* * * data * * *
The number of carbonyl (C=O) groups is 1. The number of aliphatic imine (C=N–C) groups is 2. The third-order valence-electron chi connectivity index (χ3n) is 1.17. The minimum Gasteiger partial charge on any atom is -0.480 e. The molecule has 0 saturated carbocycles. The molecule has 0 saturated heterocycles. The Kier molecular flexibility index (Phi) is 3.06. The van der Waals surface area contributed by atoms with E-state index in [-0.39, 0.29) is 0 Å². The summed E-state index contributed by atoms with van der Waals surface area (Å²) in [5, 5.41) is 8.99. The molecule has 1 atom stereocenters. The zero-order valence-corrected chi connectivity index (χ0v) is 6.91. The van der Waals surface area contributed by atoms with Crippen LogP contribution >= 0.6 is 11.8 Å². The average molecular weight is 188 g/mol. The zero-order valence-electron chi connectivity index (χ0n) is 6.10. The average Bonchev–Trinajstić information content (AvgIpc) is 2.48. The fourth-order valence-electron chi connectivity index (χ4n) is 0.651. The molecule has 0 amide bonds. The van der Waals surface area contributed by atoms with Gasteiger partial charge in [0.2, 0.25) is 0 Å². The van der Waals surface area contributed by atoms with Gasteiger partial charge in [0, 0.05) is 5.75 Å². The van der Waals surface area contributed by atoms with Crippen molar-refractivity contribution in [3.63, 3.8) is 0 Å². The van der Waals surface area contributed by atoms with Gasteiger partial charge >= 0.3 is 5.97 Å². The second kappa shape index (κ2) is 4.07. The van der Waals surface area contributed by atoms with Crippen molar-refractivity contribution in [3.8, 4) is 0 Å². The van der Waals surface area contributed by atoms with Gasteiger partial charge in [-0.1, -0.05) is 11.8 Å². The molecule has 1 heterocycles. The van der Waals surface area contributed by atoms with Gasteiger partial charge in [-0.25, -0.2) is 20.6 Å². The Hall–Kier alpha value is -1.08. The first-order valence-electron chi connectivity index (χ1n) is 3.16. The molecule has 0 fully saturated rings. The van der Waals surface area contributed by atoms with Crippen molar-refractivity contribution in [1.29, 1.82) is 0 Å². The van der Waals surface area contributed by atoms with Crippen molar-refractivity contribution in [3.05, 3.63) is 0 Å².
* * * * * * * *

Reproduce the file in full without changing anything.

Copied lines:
The number of carbonyl (C=O) groups is 1. The number of aliphatic imine (C=N–C) groups is 2. The third-order valence-electron chi connectivity index (χ3n) is 1.17. The minimum Gasteiger partial charge on any atom is -0.480 e. The molecule has 0 saturated carbocycles. The molecule has 0 saturated heterocycles. The Kier molecular flexibility index (Phi) is 3.06. The van der Waals surface area contributed by atoms with E-state index in [-0.39, 0.29) is 0 Å². The summed E-state index contributed by atoms with van der Waals surface area (Å²) in [5, 5.41) is 8.99. The molecule has 1 atom stereocenters. The zero-order valence-corrected chi connectivity index (χ0v) is 6.91. The van der Waals surface area contributed by atoms with Crippen LogP contribution >= 0.6 is 11.8 Å². The average molecular weight is 188 g/mol. The zero-order valence-electron chi connectivity index (χ0n) is 6.10. The average Bonchev–Trinajstić information content (AvgIpc) is 2.48. The fourth-order valence-electron chi connectivity index (χ4n) is 0.651. The molecule has 0 amide bonds. The van der Waals surface area contributed by atoms with Gasteiger partial charge in [0.2, 0.25) is 0 Å². The van der Waals surface area contributed by atoms with Gasteiger partial charge in [0, 0.05) is 5.75 Å². The van der Waals surface area contributed by atoms with Crippen molar-refractivity contribution in [3.63, 3.8) is 0 Å². The van der Waals surface area contributed by atoms with Gasteiger partial charge >= 0.3 is 5.97 Å². The second kappa shape index (κ2) is 4.07. The van der Waals surface area contributed by atoms with Crippen molar-refractivity contribution in [3.8, 4) is 0 Å². The van der Waals surface area contributed by atoms with Gasteiger partial charge in [-0.1, -0.05) is 11.8 Å². The molecule has 1 heterocycles. The van der Waals surface area contributed by atoms with Gasteiger partial charge in [-0.25, -0.2) is 20.6 Å². The Hall–Kier alpha value is -1.08. The first-order valence-electron chi connectivity index (χ1n) is 3.16. The molecule has 0 fully saturated rings. The van der Waals surface area contributed by atoms with Crippen molar-refractivity contribution in [1.29, 1.82) is 0 Å². The van der Waals surface area contributed by atoms with Crippen molar-refractivity contribution in [3.05, 3.63) is 0 Å².